Bharti Airtel Ltd has acquired management and board control of Bangladesh’s Warid Telecom International Ltd. It will pay $300 million (Rs1,362 crore) for a 70% stake in the company by buying out existing promoters for a nominal consideration and by investing in fresh shares that will be issued at par.
According to an analyst with a domestic institutional broker, the fact that the erstwhile promoters were paid only a nominal consideration for forgoing control of the company clearly suggests that it is a distress sale.
Also, if one were to assume that the initial investment of $700 million in the firm was funded in a debt-equity ratio of 1:1, it further supports the view that the original promoters have taken a big hit on their investment. Their 30% stake is valued at $130 million, based on the valuation at which Bharti has acquired its stake. Coupled with the nominal consideration it has received, it will fall short of the original investment of $350 million. Of course, if one were to assume that the debt-equity ratio is 2:1, the extent of value erosion would be lower.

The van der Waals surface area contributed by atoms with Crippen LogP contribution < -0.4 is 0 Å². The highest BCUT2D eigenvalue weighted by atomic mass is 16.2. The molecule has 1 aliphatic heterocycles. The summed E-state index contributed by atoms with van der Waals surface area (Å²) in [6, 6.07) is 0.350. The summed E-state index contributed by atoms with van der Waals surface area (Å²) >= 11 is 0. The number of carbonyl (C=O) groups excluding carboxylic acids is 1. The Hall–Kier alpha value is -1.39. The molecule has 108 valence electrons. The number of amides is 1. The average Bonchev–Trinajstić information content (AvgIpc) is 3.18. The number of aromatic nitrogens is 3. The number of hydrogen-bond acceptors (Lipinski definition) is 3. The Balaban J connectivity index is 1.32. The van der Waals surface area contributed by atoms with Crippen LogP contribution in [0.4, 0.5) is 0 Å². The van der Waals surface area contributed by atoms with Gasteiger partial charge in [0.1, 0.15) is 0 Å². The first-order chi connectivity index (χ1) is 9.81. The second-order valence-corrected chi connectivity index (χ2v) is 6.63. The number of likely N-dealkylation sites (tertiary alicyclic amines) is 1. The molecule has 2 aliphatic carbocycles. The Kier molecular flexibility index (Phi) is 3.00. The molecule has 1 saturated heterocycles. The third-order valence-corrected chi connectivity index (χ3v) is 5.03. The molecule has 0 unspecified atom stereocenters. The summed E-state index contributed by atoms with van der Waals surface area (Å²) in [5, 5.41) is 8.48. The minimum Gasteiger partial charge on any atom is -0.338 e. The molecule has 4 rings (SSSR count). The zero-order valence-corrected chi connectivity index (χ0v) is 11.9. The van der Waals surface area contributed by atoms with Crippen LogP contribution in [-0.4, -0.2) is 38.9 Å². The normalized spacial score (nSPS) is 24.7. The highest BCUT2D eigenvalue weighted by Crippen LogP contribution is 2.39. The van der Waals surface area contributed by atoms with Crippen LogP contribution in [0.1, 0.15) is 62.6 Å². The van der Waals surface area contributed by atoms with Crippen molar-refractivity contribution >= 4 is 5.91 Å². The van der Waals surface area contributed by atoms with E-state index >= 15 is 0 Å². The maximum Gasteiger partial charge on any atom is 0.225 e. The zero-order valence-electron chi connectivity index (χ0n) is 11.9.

Even while there are signs that this is a distress sale, it’s not that Bharti has got a cheap deal. According to the analyst, Warid’s enterprise valuation on a per subscriber basis works out to a mere 15% discount to Bangladesh’s market leader Grameenphone Ltd. Warid’s subscriber base of 2.9 million is only about one-sixth that of Grameenphone’s. Another analyst with a foreign broker points out that the second largest player, Banglalink (a subsidiary of Orascom Telecom), broke even after crossing a subscriber base of 11-12 million. It’ll be a while before Warid reaches that stage and in that light the investment seems large.
Having said that, it must be noted that the $300 million investment is rather small for Bharti, which has a market cap of $27 billion.